Think Big With a Nanotechnology Business
What you need to know about turning your technology idea into a nanotech business.
Good things come in small packages.
Really, really small packages. There's a lot happening in both the development of nanotechnology and in practical applications. Magnus Gittins, CEO of nanotech commercialization business Advance Nano-tech in New York City, looks at three main areas: displays, homeland security and medical devices. "The number of startup companies involved in nanotechnology is increasing rapidly," says Gittins. "In 2007, we'll get real products out there--exciting products, not just coatings or fabrics."
For some entrepreneurs, nanotech will be their business. But a wider pool of companies will want to use nanotechnology to improve their existing products. "The challenge [for] entrepreneurs with existing products is [asking], 'How does nanotechnology apply to what [I'm] doing, and does it create a tangible increase in performance?'" says Gittins.
Nanotech is already out there in the form of pants that won't stain and shirts that won't wrinkle, but that's just the tiny tip of what's to come. The National Science Foundation estimates that by 2015, the U.S. will command about 40 percent of the $1 trillion worldwide market for nanotech products and services. That's a big number for such a tiny technology.
Thinking of launching your own nanotechnology business? Try these tips:
- Look to the labs. The first thing to understand about nanotechnology is that much of the groundwork it being done in university labs. Most nanotech businesses end up spinning off from these labs. Gittins refers to nanotechnology as "the dawn of the next industrial revolution." It will be increasingly important for entrepreneurs to know about and leverage nanotech discoveries. To that end, keep an eye on what the research labs are doing.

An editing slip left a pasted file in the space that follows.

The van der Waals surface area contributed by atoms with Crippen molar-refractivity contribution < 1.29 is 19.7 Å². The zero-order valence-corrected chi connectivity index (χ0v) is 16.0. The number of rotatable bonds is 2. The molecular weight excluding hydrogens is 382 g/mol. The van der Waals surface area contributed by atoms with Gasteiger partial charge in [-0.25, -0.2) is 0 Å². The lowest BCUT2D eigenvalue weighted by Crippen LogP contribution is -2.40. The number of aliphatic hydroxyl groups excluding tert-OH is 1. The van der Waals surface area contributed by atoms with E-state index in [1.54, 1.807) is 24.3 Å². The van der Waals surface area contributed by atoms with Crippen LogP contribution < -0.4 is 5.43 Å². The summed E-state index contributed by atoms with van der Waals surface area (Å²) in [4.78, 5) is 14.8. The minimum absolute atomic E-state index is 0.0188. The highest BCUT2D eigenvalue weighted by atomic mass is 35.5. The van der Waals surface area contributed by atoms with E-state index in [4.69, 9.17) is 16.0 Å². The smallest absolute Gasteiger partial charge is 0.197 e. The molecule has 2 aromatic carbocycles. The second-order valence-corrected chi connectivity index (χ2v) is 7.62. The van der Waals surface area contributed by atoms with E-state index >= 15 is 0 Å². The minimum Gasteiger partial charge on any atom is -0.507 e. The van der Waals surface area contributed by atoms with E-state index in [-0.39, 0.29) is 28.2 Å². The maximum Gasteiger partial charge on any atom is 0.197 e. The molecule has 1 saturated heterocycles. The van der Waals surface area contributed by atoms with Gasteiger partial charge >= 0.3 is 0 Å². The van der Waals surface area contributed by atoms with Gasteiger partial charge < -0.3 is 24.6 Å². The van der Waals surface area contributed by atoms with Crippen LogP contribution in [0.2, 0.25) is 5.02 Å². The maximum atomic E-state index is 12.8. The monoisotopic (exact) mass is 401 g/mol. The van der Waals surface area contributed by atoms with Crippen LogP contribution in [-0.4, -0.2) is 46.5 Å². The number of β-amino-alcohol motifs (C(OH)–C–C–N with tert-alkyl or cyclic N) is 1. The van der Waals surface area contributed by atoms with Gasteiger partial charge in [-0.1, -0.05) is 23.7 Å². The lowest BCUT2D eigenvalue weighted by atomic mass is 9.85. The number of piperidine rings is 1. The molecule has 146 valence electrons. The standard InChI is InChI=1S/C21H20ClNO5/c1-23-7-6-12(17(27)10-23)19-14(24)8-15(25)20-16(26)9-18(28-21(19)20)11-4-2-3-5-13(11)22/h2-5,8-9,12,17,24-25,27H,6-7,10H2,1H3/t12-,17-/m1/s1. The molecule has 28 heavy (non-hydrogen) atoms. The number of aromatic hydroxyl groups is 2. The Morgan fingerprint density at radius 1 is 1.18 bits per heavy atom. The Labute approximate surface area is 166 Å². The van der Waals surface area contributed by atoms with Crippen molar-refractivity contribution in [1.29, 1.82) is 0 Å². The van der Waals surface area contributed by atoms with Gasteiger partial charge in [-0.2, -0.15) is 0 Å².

- Find the business connection. Universities may be where the research happens, but they don't usually specialize in commercialization. There's a need for smart businesspeople to help make that leap. "Nanotechnology is driving a change in the way universities deal with businesses," says Gittins. You don't necessarily have to be a nanotech researcher to bring nanotech advances to the consumer and business markets.
- Leverage new discoveries. Nanotech is moving right along, and new discoveries are popping up on a regular basis. Keep an eye on the nanotech scene to see if any of the new breakthroughs are right for your business or products.
- Uncover the compelling reasons. Technology for technology's sake usually isn't a good idea. And that includes nanotech. Just because you can apply a nanotech coating to your existing product, doesn't necessarily mean you should. Look for the compelling reasons for why it truly makes your product better or sets you apart from the competition.
- Keep up on the latest and greatest. There are lots of nanotech resources online that can help keep you in touch with the latest breakthroughs, advances and commercial opportunities. Nanotechnology.com is one place to visit for news. Nano.gov is home to the National Nanotechnology Initiative. If a basic primer is more your speed, Gittins recommends the recently released book Nanotechnology for Dummies.
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